Energia invited the tech company to think how to use its invention for astronaut training purposes. That was the start of cooperation between the two companies, which included a joint visit to NASA and the signing of a protocol of intention stating that Intelligence and Innovations plans to promote its technology at NASA.
The purpose of the company’s collaboration with Energia is to develop a system that would simulate the stress experienced by astronauts while performing extravehicular activity in a space suit.
“There are many specific factors here. An astronaut’s movements are restrained by the pressure of the space suit, which is inflated from within. The difference between the suit’s internal pressure and the external pressure in outer space is 0.4 atmospheres, and this difference provides for rather peculiar kinematics. It especially affects fine motor movements, such as using our hands while wearing astronaut gloves.”
Today, outer space simulations are done using neutral buoyancy pools and reduced-gravity aircraft. Intelligence and Innovation’s technology may enable simulation without using such facilities. All that should be needed is a testbed that simulates zero-gravity using a suspension apparatus and a virtual reality headset.
“We are now in the first stage of research, which involves developing a kinematic algorithm that would provide for the specifics of moving around in a space suit. We will insert that data in our platform, as well as identify the routine and non-routine operations that an astronaut has to perform. Then we should be able to provide space simulation for training astronauts without going anywhere.”
“Russia is currently building a new-generation spacecraft called Federation, which will feature a brand-new manual docking system. We are now discussing how our technology could be used for training astronauts to operate it.
In essence, we are talking about an augmented-reality experience, where you don’t need to completely enter a virtual reality. There will be real-life controls, real-life display units and real-life docking equipment, whose physics will be based on the spaceship’s engine performance characteristics.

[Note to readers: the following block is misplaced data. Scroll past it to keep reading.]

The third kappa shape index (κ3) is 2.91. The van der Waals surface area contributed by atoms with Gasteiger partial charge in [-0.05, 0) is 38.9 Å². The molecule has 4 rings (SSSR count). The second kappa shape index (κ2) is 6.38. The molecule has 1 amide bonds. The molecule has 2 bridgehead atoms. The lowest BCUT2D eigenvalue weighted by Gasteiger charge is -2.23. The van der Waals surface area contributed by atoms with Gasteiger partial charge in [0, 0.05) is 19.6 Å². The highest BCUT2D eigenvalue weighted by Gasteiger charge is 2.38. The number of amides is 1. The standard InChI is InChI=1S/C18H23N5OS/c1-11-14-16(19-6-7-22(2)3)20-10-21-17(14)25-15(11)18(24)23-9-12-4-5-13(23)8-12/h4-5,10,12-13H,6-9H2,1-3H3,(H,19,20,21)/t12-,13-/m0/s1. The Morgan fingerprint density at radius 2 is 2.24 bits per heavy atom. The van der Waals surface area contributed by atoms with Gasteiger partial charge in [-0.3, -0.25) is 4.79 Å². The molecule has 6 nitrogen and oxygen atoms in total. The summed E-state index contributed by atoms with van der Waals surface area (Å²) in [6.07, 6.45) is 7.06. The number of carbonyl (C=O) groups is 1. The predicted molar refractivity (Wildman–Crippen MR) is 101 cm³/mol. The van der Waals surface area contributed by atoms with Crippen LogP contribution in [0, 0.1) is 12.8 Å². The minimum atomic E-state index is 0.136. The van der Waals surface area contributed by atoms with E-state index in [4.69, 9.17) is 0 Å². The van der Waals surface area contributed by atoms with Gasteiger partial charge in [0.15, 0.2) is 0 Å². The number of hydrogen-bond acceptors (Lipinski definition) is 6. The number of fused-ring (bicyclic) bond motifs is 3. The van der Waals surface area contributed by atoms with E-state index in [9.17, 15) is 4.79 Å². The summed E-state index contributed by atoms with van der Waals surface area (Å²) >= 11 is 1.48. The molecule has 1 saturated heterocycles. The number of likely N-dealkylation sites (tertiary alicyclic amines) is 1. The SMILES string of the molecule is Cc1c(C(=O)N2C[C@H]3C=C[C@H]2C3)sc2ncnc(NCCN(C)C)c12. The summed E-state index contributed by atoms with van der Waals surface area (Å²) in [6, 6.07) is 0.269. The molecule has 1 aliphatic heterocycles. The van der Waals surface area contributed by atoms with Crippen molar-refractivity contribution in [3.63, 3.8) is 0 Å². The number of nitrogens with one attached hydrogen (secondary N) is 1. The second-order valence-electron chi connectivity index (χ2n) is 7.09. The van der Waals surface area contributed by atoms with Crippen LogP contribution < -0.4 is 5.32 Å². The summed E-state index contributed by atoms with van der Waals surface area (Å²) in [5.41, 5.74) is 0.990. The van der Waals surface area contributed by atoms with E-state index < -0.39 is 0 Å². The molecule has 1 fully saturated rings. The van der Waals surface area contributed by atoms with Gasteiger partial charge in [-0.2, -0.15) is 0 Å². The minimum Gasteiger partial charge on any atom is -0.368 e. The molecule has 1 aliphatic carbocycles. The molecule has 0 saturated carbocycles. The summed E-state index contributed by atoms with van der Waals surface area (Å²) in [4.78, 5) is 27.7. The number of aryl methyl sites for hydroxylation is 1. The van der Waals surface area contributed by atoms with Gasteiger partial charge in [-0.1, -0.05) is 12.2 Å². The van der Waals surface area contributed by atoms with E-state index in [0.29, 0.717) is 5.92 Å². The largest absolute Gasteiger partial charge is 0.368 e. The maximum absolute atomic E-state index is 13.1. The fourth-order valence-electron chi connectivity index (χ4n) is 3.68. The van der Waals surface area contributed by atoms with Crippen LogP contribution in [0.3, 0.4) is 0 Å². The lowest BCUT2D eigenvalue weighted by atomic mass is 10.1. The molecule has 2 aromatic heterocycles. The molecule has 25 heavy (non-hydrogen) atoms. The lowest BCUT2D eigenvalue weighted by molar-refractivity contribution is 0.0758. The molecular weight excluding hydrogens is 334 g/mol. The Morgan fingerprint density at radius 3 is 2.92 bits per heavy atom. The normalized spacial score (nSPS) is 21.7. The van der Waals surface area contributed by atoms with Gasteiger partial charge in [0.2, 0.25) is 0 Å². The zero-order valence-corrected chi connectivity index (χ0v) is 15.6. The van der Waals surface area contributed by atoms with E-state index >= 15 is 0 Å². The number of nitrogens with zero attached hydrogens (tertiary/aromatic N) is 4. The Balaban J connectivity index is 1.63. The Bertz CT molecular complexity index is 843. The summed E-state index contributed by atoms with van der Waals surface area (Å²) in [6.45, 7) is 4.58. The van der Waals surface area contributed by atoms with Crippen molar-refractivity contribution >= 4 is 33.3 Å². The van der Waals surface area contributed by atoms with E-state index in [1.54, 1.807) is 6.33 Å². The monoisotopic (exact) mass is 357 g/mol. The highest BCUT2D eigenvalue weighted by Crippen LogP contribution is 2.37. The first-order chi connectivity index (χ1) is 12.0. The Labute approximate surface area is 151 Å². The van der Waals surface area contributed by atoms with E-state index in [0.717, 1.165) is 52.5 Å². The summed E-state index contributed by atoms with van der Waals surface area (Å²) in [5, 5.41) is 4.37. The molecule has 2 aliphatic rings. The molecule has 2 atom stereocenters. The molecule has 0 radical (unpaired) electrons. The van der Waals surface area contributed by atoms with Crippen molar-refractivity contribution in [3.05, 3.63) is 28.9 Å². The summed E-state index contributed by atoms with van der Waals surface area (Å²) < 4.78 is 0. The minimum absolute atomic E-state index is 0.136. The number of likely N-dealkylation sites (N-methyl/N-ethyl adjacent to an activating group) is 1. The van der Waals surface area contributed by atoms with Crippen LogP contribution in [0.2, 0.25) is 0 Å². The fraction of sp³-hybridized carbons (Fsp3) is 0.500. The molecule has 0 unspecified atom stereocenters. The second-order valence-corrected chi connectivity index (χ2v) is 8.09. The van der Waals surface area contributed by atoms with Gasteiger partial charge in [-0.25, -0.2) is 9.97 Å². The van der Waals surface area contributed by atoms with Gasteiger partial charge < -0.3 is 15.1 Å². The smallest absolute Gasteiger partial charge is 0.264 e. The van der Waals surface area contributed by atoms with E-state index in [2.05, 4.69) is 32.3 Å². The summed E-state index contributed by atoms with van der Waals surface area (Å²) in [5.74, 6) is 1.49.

Exercise data will be used to generate a simulated image of the spacecraft on a display unit for the pilot.”
Intelligence and Innovation is currently financed by investment funds and private investors. The company plans to make money by selling its system to customers, but as far as the medical market is concerned that is still a long way ahead.
“We need marketing authorization to be able to sell Rehabunculus to clinics and hospitals in Russia, and obtaining it is a time-consuming and non-transparent process,” Tokunov explains. “That is why at the moment, we are only allowed to sell it to end users – that is, patients – marketing it through exercise physiologists as a physiotherapy product.”
“We already have positive feedback from the Neurology Research Center. We are also setting up our system for testing at the Sechenov Medical University in Moscow, where it will be used over six months. In other words, we are now preparing the market for our product.”
The company is also contemplating entering the global market and selling in the U.S.
“There are many customers there, and there’s already a potential interest in our product,” says Tokunov. “It should be easier to market Rehabunculus there, because it is easy to integrate it in other telehealth systems. This should enable us to supply our product to so many more customers.”
Besides Rehabunculus, Intelligence and Innovation has another source of income. The company sells accessory solutions developed while working on the main project: fixtures, batteries, wireless devices and even high-performance computers designed to be carried in a backpack and powered by a battery.
“We sell those products to virtual reality parks and escape room companies,” says Maksim Tchizhov, head of marketing and sales, who Tokunov introduces as the man in charge of the technology’s future. His job involves looking at the various ways and areas where the company’s invention could be applied.
“The core of our system is the neural network that can teach an individual any motor skill. It could be used for training industrial personnel to operate equipment, for example. The military could also use our system for training tactical skills as well as all kinds of special skills. There is currently a big demand for such solutions from the military,” Tchizhov explains.
However, Tokunov believes that AI-assisted training is only a market in the making so far. “It is a ‘blue ocean’ that no one is exploring,” he says. “There is nobody doing AI-assisted education or training right now.”
Whatever areas prove to be the best market for the company’s technology, the team is confident of its future success. “Whenever we are in doubt, we just go ahead and test it,” says Tokunov.
If that hasn’t made you forget about your existential crisis, then nothing will.